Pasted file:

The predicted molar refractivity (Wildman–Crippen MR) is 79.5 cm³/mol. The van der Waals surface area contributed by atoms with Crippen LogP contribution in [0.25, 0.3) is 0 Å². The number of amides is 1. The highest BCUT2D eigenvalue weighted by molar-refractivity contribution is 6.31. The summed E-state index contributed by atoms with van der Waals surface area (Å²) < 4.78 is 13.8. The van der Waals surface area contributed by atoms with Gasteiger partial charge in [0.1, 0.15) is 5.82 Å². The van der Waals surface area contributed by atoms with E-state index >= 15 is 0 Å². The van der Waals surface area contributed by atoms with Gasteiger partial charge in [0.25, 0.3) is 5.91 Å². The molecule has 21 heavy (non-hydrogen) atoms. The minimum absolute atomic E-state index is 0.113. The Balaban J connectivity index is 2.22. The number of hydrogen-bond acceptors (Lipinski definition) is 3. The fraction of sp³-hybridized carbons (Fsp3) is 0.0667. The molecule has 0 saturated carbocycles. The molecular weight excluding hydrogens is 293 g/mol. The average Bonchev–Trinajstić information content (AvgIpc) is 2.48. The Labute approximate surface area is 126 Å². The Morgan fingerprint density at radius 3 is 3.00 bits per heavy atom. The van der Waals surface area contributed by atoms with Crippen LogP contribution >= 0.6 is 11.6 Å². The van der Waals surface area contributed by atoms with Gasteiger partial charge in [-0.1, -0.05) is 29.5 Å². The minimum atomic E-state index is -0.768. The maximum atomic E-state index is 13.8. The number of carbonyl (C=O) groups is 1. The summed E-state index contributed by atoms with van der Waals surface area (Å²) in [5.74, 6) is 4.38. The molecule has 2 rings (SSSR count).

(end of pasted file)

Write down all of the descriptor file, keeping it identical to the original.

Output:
The predicted molar refractivity (Wildman–Crippen MR) is 79.5 cm³/mol. The van der Waals surface area contributed by atoms with Crippen LogP contribution in [0.25, 0.3) is 0 Å². The number of amides is 1. The highest BCUT2D eigenvalue weighted by molar-refractivity contribution is 6.31. The summed E-state index contributed by atoms with van der Waals surface area (Å²) < 4.78 is 13.8. The van der Waals surface area contributed by atoms with Gasteiger partial charge in [0.1, 0.15) is 5.82 Å². The van der Waals surface area contributed by atoms with E-state index >= 15 is 0 Å². The van der Waals surface area contributed by atoms with Gasteiger partial charge in [0.25, 0.3) is 5.91 Å². The molecule has 21 heavy (non-hydrogen) atoms. The minimum absolute atomic E-state index is 0.113. The Balaban J connectivity index is 2.22. The number of hydrogen-bond acceptors (Lipinski definition) is 3. The fraction of sp³-hybridized carbons (Fsp3) is 0.0667. The molecule has 0 saturated carbocycles. The molecular weight excluding hydrogens is 293 g/mol. The average Bonchev–Trinajstić information content (AvgIpc) is 2.48. The Labute approximate surface area is 126 Å². The Morgan fingerprint density at radius 3 is 3.00 bits per heavy atom. The van der Waals surface area contributed by atoms with Crippen LogP contribution >= 0.6 is 11.6 Å². The van der Waals surface area contributed by atoms with Gasteiger partial charge in [-0.1, -0.05) is 29.5 Å². The minimum atomic E-state index is -0.768. The maximum atomic E-state index is 13.8. The number of carbonyl (C=O) groups is 1. The summed E-state index contributed by atoms with van der Waals surface area (Å²) in [5.74, 6) is 4.38. The molecule has 2 rings (SSSR count).